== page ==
prelate


prelate
prelateship, n.prelatic /pri lat"ik/, adj.
/prel"it/, n.
an ecclesiastic of a high order, as an archbishop, bishop, etc.; a church dignitary.
[1175-1225; ME prelat < ML praelatus a civil or ecclesiastical dignitary, n. use of L praelatus (ptp. of praeferre to PREFER), equiv. to prae- PRE- + latus, suppletive ptp. of ferre to BEAR1]

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▪ ecclesiastical title
      an ecclesiastical dignitary of high rank. In the modern Roman Catholic church (Roman Catholicism), prelates are those who exercise the public power of the church. True prelacy is defined as “preeminence with jurisdiction,” and true, or real, prelates are distinguished as (1) greater prelates, those who possess episcopal jurisdiction (such as patriarchs, archbishops, and bishops), and (2) lesser prelates, those who possess a quasi-episcopal or other jurisdiction (such as abbots and prelates “of no diocese” and religious superiors, withdrawn from the ordinary diocesan jurisdiction).

      In some Protestant churches the title of prelate was retained after the Reformation. The Church of England (England, Church of) restricts it to bishops.

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Universalium. 2010.

Synonyms:

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  • Prelate — • The holder of a prelature Catholic Encyclopedia. Kevin Knight. 2006. Prelate     Prelate     † Cat …   Catholic encyclopedia

  • Prelate — Prel ate (?; 48), n. [F. pr[ e]lat, LL. praelatus, fr. L. praelatus, used as p. p. of praeferre to prefer, but from a different root. See {Elate}.] A clergyman of a superior order, as an archbishop or a bishop, having authority over the lower… …   The Collaborative International Dictionary of English

  • Prelate — Prel ate, v. i. To act as a prelate. [Obs.] [1913 Webster] Right prelating is busy laboring, and not lording. Latimer. [1913 Webster] …   The Collaborative International Dictionary of English

  • prélaté — prélaté, ée (entrée créée par le supplément) (pré la té, tée) adj. Qui est couvert ou garni de prélat ou prélart. En aval de Thermonde, sur le bas Escaut, il [le bateau] doit être couvert en bois ou prélaté, Extrait des conditions générales des… …   Dictionnaire de la Langue Française d'Émile Littré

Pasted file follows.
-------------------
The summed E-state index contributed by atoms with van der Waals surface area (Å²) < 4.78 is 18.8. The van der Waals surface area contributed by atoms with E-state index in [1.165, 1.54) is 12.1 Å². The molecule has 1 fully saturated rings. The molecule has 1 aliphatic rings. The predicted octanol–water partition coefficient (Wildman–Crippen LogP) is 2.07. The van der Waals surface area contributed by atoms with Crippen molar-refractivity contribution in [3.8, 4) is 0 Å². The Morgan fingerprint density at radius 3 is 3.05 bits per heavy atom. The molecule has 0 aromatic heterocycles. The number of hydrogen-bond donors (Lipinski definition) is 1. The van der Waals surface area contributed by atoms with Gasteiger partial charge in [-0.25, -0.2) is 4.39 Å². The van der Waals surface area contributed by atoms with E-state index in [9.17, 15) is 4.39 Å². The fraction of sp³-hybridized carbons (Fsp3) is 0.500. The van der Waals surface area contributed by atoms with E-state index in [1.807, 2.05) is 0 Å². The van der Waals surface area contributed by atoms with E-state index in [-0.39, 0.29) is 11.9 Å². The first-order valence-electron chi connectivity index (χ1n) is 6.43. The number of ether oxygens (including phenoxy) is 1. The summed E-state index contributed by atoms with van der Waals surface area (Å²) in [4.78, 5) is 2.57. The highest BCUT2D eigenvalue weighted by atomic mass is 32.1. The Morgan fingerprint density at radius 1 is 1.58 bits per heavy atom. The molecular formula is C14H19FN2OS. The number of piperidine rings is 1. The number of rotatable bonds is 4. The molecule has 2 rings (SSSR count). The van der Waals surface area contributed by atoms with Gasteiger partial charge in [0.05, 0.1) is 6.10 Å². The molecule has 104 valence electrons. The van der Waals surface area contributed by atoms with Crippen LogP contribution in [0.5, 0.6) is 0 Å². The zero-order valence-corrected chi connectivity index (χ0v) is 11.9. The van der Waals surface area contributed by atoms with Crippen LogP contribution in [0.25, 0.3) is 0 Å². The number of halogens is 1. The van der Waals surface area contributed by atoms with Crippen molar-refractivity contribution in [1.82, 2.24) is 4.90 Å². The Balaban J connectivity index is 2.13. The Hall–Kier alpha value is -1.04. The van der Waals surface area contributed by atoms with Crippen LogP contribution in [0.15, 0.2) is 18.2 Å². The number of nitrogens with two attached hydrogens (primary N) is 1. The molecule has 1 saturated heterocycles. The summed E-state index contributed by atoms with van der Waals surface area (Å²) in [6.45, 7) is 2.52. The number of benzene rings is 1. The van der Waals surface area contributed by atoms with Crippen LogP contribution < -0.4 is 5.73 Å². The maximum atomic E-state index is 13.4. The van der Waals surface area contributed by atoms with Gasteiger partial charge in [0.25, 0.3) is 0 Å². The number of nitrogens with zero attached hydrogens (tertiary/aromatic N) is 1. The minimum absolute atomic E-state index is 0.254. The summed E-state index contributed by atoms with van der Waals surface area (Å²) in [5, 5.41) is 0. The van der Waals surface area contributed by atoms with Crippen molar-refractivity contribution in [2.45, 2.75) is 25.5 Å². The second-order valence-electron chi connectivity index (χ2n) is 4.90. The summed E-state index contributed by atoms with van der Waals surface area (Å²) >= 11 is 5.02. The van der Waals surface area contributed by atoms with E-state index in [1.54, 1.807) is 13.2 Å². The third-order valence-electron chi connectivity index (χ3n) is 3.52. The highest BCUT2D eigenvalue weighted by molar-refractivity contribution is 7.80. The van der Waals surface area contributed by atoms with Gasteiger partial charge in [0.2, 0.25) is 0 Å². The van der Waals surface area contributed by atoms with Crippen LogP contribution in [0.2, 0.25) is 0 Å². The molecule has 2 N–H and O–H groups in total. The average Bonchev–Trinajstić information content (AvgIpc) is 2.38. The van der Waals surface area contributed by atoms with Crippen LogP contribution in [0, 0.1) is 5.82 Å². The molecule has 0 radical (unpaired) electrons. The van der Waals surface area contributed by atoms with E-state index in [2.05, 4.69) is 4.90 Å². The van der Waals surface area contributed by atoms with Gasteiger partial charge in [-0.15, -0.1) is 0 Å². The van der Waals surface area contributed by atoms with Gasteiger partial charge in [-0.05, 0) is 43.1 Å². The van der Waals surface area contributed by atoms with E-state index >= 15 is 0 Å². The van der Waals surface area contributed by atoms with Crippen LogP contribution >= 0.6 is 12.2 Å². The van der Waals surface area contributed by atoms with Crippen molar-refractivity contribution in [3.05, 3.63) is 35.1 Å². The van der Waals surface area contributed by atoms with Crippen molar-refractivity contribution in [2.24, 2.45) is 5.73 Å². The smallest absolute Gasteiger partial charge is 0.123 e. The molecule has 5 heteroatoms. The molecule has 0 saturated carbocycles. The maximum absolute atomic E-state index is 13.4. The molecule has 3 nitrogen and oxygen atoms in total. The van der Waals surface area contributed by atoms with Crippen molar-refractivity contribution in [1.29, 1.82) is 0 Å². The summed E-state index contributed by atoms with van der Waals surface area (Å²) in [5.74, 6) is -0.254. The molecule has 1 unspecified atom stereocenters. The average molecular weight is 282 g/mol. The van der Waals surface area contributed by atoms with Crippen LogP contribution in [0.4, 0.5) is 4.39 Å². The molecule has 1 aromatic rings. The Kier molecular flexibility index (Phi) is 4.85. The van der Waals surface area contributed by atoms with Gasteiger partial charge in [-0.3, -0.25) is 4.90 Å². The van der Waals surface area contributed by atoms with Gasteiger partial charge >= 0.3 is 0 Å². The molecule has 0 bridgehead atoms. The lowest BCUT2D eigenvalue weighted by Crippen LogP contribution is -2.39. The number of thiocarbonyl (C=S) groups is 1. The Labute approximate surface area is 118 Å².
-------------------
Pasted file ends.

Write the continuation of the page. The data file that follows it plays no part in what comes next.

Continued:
• prelate — [prel′it] n. [ME prelat < OFr < LL(Ec) praelatus, prelate, orig., ruler < pp. of L praeferre, to place before, PREFER] a high ranking ecclesiastic, as a bishop prelateship n. prelatic [prē lat′ik, prilat′ik] adj …   English World dictionary

  • prelate — c.1200, from M.L. prelatus clergyman of high rank, from L. prelatus one preferred, from praelatus, serving as pp. of praeferre (see PREFER (Cf. prefer)), from prae before + latus borne, carried (see OBLATE (Cf. oblate …   Etymology dictionary

  • prelate — ► NOUN formal or historical ▪ a bishop or other high ecclesiastical dignitary. ORIGIN Latin praelatus civil dignitary …   English terms dictionary

  • Prelate — A prelate is a high ranking member of the clergy who either is an ordinary or ranks in precedence with ordinaries. The word derives from Latin prælatus , the past participle of præferre , literally, carry before, or to be set above, or over, or… …   Wikipedia

  • prelate — UK [ˈprelət] / US noun [countable] Word forms prelate : singular prelate plural prelates an official of high rank in the Christian Church such as a bishop or a cardinal …   English dictionary

  • prelate — noun /ˈprɛlət/ A clergyman of high rank and authority, having jurisdiction over an area or a group of people; normally a bishop. See Also: prelacy, prelatial, prelation, prelature, Personal Prelate, Opus Dei …   Wiktionary


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